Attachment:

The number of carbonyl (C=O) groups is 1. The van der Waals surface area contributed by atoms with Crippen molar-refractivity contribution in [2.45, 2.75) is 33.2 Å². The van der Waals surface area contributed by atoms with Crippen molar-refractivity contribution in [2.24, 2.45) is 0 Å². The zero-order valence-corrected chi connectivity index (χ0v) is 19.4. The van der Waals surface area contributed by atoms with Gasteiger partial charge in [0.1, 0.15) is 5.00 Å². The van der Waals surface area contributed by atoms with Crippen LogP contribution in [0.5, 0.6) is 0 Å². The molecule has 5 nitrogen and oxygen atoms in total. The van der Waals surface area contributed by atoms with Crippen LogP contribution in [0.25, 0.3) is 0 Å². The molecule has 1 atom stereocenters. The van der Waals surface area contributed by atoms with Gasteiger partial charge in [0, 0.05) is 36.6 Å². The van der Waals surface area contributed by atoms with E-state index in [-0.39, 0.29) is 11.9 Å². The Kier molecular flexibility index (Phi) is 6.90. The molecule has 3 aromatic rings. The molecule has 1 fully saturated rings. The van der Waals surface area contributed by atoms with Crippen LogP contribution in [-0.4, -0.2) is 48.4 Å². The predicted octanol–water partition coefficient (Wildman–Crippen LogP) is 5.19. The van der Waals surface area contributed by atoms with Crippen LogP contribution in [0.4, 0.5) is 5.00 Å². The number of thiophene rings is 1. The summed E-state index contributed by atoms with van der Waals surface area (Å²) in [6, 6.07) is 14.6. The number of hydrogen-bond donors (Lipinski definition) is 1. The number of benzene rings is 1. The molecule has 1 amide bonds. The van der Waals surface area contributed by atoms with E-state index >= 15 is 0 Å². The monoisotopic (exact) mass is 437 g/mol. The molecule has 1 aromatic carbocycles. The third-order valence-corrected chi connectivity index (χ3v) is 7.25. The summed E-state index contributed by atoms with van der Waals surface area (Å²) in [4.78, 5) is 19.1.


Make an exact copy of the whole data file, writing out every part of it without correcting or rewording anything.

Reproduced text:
The number of carbonyl (C=O) groups is 1. The van der Waals surface area contributed by atoms with Crippen molar-refractivity contribution in [2.45, 2.75) is 33.2 Å². The van der Waals surface area contributed by atoms with Crippen molar-refractivity contribution in [2.24, 2.45) is 0 Å². The zero-order valence-corrected chi connectivity index (χ0v) is 19.4. The van der Waals surface area contributed by atoms with Gasteiger partial charge in [0.1, 0.15) is 5.00 Å². The van der Waals surface area contributed by atoms with Crippen LogP contribution in [0.5, 0.6) is 0 Å². The molecule has 5 nitrogen and oxygen atoms in total. The van der Waals surface area contributed by atoms with Crippen LogP contribution in [0.25, 0.3) is 0 Å². The molecule has 1 atom stereocenters. The van der Waals surface area contributed by atoms with Gasteiger partial charge in [0, 0.05) is 36.6 Å². The van der Waals surface area contributed by atoms with E-state index in [-0.39, 0.29) is 11.9 Å². The Kier molecular flexibility index (Phi) is 6.90. The molecule has 3 aromatic rings. The molecule has 1 fully saturated rings. The van der Waals surface area contributed by atoms with Crippen LogP contribution in [-0.4, -0.2) is 48.4 Å². The predicted octanol–water partition coefficient (Wildman–Crippen LogP) is 5.19. The van der Waals surface area contributed by atoms with Crippen LogP contribution in [0.4, 0.5) is 5.00 Å². The number of thiophene rings is 1. The summed E-state index contributed by atoms with van der Waals surface area (Å²) in [6, 6.07) is 14.6. The number of hydrogen-bond donors (Lipinski definition) is 1. The number of benzene rings is 1. The molecule has 1 amide bonds. The van der Waals surface area contributed by atoms with E-state index >= 15 is 0 Å². The monoisotopic (exact) mass is 437 g/mol. The molecule has 1 aromatic carbocycles. The third-order valence-corrected chi connectivity index (χ3v) is 7.25. The summed E-state index contributed by atoms with van der Waals surface area (Å²) in [4.78, 5) is 19.1.